Ace that shot: The Illumination Game

UPGRADE YOUR PHOTOGRAPHIC SKILLS WITH INPUT FROM A SEASONED PRO

THE IMAGE: The Illumination Game

There are so many Swartland secrets just waiting to be discovered, and the Piket-Bo-Berg is one of them. Jacques spent a few days at the sumptuous Retreat Guest Farm in search of eye candy and outdoor bliss.

THE TECHNIQUE

Light striking the sensor of your digital camera reflects and is converted into pixels, in the process electronically creating the visual magic we know as photography. At the heart of the creative process lie the photons created by the sun – but sometimes you need to augment the scene you are trying to capture in order to make it really special. The image featured here is a case in point.

The key is to wait for exactly the right balance between natural and artificial light. This happens an hour or so after sunset, and depends on where in the world you are, the weather conditions and a range of other variables – so you need to experiment to hit that visual sweet spot. Practice makes perfect.

Balancing out the light sources – in this case stars, the remaining glow of the long-gone sun and a few carefully placed illumination devices – can create an ambience that truly captures the essence of a moment in time.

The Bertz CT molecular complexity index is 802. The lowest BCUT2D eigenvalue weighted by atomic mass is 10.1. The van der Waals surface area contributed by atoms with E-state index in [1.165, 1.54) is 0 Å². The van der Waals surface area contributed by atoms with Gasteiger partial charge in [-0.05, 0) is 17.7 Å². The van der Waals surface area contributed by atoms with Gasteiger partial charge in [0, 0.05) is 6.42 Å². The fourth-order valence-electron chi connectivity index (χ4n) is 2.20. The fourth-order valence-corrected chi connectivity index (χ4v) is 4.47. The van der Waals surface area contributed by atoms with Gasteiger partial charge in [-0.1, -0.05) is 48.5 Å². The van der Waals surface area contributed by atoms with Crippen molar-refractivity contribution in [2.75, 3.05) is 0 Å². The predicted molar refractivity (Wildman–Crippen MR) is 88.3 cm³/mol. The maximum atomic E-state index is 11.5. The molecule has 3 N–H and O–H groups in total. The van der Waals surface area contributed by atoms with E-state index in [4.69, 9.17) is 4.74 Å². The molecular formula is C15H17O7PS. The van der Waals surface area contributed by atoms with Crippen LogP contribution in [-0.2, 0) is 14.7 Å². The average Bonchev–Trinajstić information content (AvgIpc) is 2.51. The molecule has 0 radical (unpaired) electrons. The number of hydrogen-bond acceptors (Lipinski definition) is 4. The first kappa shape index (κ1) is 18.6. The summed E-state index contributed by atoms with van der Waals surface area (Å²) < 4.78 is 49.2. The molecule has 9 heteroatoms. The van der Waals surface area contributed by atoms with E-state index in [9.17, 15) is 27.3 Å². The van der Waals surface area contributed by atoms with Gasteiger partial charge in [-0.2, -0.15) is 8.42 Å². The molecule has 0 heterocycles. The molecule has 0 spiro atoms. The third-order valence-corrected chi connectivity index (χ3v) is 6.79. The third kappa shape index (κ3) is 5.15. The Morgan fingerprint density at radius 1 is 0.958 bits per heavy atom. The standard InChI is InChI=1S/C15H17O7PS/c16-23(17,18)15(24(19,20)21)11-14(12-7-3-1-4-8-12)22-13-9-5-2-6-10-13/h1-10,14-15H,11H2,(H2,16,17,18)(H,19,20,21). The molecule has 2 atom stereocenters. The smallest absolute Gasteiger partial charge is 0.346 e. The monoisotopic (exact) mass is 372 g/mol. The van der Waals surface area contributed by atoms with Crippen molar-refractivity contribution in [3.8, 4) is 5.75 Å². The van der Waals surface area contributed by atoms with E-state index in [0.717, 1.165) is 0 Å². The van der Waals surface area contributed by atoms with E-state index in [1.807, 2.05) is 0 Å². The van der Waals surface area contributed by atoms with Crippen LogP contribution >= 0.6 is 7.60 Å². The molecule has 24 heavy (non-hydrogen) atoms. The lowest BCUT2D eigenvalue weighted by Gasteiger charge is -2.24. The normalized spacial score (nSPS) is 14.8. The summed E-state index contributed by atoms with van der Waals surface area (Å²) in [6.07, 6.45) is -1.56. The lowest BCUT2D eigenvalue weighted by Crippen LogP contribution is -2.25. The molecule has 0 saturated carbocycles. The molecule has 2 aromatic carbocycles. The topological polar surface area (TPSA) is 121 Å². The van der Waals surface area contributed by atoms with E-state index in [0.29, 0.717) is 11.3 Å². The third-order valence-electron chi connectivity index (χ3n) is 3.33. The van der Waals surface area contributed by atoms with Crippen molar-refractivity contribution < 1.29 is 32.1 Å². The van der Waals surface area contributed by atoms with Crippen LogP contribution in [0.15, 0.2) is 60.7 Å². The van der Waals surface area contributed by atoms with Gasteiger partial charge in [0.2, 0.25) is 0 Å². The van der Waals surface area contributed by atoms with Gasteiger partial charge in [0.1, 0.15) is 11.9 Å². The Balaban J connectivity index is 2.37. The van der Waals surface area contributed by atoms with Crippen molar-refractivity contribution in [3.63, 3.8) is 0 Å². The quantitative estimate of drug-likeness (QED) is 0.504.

GETTING THE SHOT

The secret is in the Lume Cubes, and an Extreme Lights torch used as a floodlight. Lume Cubes are matchbox-sized directional lights that pack a powerful punch, while the “flood” is a torch with a wide and even beam.

The former key lights were placed in the tent, one with a focus on the bike, with a red filter behind a smaller rock to cast a red glow onto the pinnacle. One was used to “paint” the scene while walking around during the 30-second exposure.

The floodlight was used to beam a soft glow onto the surroundings as a whole at low-light volume, to create an overall balance and to banish some of the harsher shadows.

TECH SPECS

Camera Sony Alpha a7R III Mirrorless

Lens Sony G-Master 20mm f1.8

Shutter Speed 30 seconds

Aperture f1.8

Technique Long manual exposure, with camera on secure tripod

Post-production Final post-production was done in Adobe Lightroom.

More information at sony.com/za.

Jacques Marais is a professional photographer and author who regularly contributes to a wide selection of premium local and international magazines, and covers prestige sporting events. You can also find his work at jacquesmarais.co.za.